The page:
Auctioning suppliers’ receivables, is a ‘fresh from the market’ category. This mode allows the Corporate to propose suppliers’ receivables to a much wider array of financiers. Again, the implication of the Corporate in this gastronomic ‘lunch à trois’ needs to be carefully weighed, so not to risk any shift of supplier debt into financial debt in order to avoid the feeling of unpleasant hangover…

To attract ‘dinners’, the ‘menu’ can also propose funding on different steps of the transaction. Partial financing for PO with trusted and strategic suppliers, financing on received but not yet validated invoices and financing on validated invoices. Again, a unique ‘menu’ will not fulfil the ‘dietary requirements’ of all suppliers so choice is paramount.

A ‘well oiled’ technology will allow for multi-currency, multi-languages, multi-banks management. Corporates should control the technology and the access to it. Importantly, modern SCF platforms would be ‘peppered’ with ‘appetising’ functionalities offering early visibility to suppliers but also PO management, e-invoicing, collaborative dispute resolution, remittance advice, etc all proposed like options.

With the expansion of SaaS, the technology does not necessarily need to be purchased but can be subscribed to, leaving all technical hurdles to be managed by service providers.

Service providers can also participate actively in the supplier recruitment phase (marketing, technical, contract distribution and collection).

A multi-dimensional SCF ‘Layer Cake’ can tempt all types of suppliers into taking a ‘bite’ at the programme and decide whether to have ‘seconds’ servings’ or not. Whilst participation should be free for suppliers and as few obligations as possible, the Corporate should make it clear to the supplier that there is no such thing as a ‘free lunch’. The Corporate can only demonstrate that pre-financing costs are kept to a minimum for the supplier benefit.

What is the point to all this?
Corporates can enjoy the different layers of their ‘cake’;
Layer 1: dematerialised transactions provide lower costs,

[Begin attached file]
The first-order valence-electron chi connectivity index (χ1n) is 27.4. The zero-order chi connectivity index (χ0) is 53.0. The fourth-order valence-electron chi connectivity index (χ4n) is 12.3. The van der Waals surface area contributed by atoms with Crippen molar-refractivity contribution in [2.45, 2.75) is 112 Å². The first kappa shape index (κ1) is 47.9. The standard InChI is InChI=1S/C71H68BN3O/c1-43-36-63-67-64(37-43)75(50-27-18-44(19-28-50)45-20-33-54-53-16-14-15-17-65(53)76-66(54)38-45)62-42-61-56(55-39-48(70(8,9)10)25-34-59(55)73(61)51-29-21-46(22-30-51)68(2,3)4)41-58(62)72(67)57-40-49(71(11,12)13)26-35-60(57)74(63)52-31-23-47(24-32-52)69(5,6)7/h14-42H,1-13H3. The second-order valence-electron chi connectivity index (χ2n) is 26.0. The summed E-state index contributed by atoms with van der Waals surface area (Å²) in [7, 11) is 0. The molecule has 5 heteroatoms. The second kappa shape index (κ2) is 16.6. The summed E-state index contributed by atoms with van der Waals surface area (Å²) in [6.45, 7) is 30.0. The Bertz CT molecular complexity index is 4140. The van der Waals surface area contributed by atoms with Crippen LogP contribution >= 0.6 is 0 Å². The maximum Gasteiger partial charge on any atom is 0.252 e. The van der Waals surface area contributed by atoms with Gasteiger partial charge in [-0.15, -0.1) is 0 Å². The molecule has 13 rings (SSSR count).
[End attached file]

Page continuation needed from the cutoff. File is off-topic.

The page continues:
Layer 2: automated processes allow for faster invoice validation,
Layer 3: the SCF platform becomes a focal point for the supplier enjoying online access to the status of its transactions, a significant relief for accts payable,
La ‘crème de la crème’ remains the opportunity of revenue for the Corporate that can be adjusted on categories of transactions, suppliers, etc.

But, thanks to the SCF programme, the ‘cherry on the cake’ is the enhanced Buyer and Supplier relationship; tangible proof that Supply Chains are evolving.

The announcement of a Reverse Factoring programme within Supply Chains used to sound, for suppliers, like Corporates sharpening their knifes (again). With ‘pick & mix’ SCF programmes, suppliers can enjoy numerous benefits based on service, early visibility, online dispute management and … very ‘appetising’ costs against early payment.

The more Corporates and suppliers take ‘bite’ at SCF programmes, the more their ‘palate’ discover the host of ‘flavours’ available to them.

There is not ‘secret recipe’ for SCF, but efforts are rewarded. As always, the ‘proof is in the pudding’, so try it.

Bon appétit!

Fabien Jacquot
+33 1 64 45 74 51

Retrouvez toute l'actualité du cash management dans notre magazine en ligne Global Treasury News

Finyear: latest news, derniers articles

Inscription à la newsletter

Flux RSS